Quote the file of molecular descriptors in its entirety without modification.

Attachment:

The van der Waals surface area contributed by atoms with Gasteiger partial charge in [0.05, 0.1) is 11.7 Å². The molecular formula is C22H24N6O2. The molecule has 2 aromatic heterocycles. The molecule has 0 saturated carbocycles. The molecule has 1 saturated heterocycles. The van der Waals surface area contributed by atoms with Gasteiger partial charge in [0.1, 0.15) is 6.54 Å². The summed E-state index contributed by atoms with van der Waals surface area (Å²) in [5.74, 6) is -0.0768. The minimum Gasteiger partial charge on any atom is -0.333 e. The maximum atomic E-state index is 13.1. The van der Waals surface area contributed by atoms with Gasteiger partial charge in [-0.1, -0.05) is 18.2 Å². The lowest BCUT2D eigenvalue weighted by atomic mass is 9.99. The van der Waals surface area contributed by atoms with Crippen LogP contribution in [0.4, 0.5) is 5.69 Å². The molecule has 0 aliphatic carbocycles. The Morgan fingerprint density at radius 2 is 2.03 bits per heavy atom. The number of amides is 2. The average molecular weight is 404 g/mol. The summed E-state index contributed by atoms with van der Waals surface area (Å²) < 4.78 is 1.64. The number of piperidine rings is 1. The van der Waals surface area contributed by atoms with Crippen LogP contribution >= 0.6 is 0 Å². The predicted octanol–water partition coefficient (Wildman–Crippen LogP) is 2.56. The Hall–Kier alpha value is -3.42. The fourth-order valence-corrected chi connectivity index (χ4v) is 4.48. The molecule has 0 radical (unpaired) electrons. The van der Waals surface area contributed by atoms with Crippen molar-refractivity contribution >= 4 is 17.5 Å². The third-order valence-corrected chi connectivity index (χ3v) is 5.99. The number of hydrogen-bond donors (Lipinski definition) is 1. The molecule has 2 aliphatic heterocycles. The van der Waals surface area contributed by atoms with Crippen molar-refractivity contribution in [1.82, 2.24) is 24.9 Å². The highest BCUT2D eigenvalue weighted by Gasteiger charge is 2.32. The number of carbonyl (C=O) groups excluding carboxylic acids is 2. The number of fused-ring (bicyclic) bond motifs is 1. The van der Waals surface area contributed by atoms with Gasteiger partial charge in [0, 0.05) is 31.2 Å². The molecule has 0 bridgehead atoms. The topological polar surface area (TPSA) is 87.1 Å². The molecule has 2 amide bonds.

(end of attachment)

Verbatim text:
The van der Waals surface area contributed by atoms with Gasteiger partial charge in [0.05, 0.1) is 11.7 Å². The molecular formula is C22H24N6O2. The molecule has 2 aromatic heterocycles. The molecule has 0 saturated carbocycles. The molecule has 1 saturated heterocycles. The van der Waals surface area contributed by atoms with Gasteiger partial charge in [0.1, 0.15) is 6.54 Å². The summed E-state index contributed by atoms with van der Waals surface area (Å²) in [5.74, 6) is -0.0768. The minimum Gasteiger partial charge on any atom is -0.333 e. The maximum atomic E-state index is 13.1. The van der Waals surface area contributed by atoms with Gasteiger partial charge in [-0.1, -0.05) is 18.2 Å². The lowest BCUT2D eigenvalue weighted by atomic mass is 9.99. The van der Waals surface area contributed by atoms with Crippen LogP contribution in [0.4, 0.5) is 5.69 Å². The molecule has 0 aliphatic carbocycles. The Morgan fingerprint density at radius 2 is 2.03 bits per heavy atom. The number of amides is 2. The average molecular weight is 404 g/mol. The summed E-state index contributed by atoms with van der Waals surface area (Å²) < 4.78 is 1.64. The number of piperidine rings is 1. The van der Waals surface area contributed by atoms with Crippen LogP contribution >= 0.6 is 0 Å². The predicted octanol–water partition coefficient (Wildman–Crippen LogP) is 2.56. The Hall–Kier alpha value is -3.42. The fourth-order valence-corrected chi connectivity index (χ4v) is 4.48. The molecule has 0 radical (unpaired) electrons. The van der Waals surface area contributed by atoms with Crippen molar-refractivity contribution >= 4 is 17.5 Å². The third-order valence-corrected chi connectivity index (χ3v) is 5.99. The number of hydrogen-bond donors (Lipinski definition) is 1. The molecule has 2 aliphatic heterocycles. The van der Waals surface area contributed by atoms with Crippen molar-refractivity contribution in [1.82, 2.24) is 24.9 Å². The highest BCUT2D eigenvalue weighted by Gasteiger charge is 2.32. The number of carbonyl (C=O) groups excluding carboxylic acids is 2. The number of fused-ring (bicyclic) bond motifs is 1. The van der Waals surface area contributed by atoms with Gasteiger partial charge in [0, 0.05) is 31.2 Å². The molecule has 0 bridgehead atoms. The topological polar surface area (TPSA) is 87.1 Å². The molecule has 2 amide bonds.